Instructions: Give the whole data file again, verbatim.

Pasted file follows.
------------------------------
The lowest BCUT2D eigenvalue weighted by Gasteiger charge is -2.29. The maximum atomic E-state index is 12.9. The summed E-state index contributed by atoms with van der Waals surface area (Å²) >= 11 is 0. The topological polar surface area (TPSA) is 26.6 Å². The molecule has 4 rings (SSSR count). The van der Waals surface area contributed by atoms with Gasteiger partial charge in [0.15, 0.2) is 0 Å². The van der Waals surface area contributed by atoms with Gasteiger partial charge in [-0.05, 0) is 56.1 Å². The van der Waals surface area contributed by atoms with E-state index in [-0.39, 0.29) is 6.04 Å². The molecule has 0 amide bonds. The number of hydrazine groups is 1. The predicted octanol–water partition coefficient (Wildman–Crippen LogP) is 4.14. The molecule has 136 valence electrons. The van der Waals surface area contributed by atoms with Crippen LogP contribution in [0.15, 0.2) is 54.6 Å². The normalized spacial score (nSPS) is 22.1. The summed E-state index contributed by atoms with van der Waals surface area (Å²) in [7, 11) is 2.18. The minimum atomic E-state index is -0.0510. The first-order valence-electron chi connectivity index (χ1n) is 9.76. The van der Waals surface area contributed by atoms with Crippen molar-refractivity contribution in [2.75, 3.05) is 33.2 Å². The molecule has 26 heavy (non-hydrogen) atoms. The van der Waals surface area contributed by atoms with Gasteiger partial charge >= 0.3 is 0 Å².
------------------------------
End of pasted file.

The lowest BCUT2D eigenvalue weighted by Gasteiger charge is -2.29. The maximum atomic E-state index is 12.9. The summed E-state index contributed by atoms with van der Waals surface area (Å²) >= 11 is 0. The topological polar surface area (TPSA) is 26.6 Å². The molecule has 4 rings (SSSR count). The van der Waals surface area contributed by atoms with Gasteiger partial charge in [0.15, 0.2) is 0 Å². The van der Waals surface area contributed by atoms with Gasteiger partial charge in [-0.05, 0) is 56.1 Å². The van der Waals surface area contributed by atoms with E-state index in [-0.39, 0.29) is 6.04 Å². The molecule has 0 amide bonds. The number of hydrazine groups is 1. The predicted octanol–water partition coefficient (Wildman–Crippen LogP) is 4.14. The molecule has 136 valence electrons. The van der Waals surface area contributed by atoms with Crippen LogP contribution in [0.15, 0.2) is 54.6 Å². The normalized spacial score (nSPS) is 22.1. The summed E-state index contributed by atoms with van der Waals surface area (Å²) in [7, 11) is 2.18. The minimum atomic E-state index is -0.0510. The first-order valence-electron chi connectivity index (χ1n) is 9.76. The van der Waals surface area contributed by atoms with Crippen molar-refractivity contribution in [2.75, 3.05) is 33.2 Å². The molecule has 26 heavy (non-hydrogen) atoms. The van der Waals surface area contributed by atoms with Gasteiger partial charge >= 0.3 is 0 Å².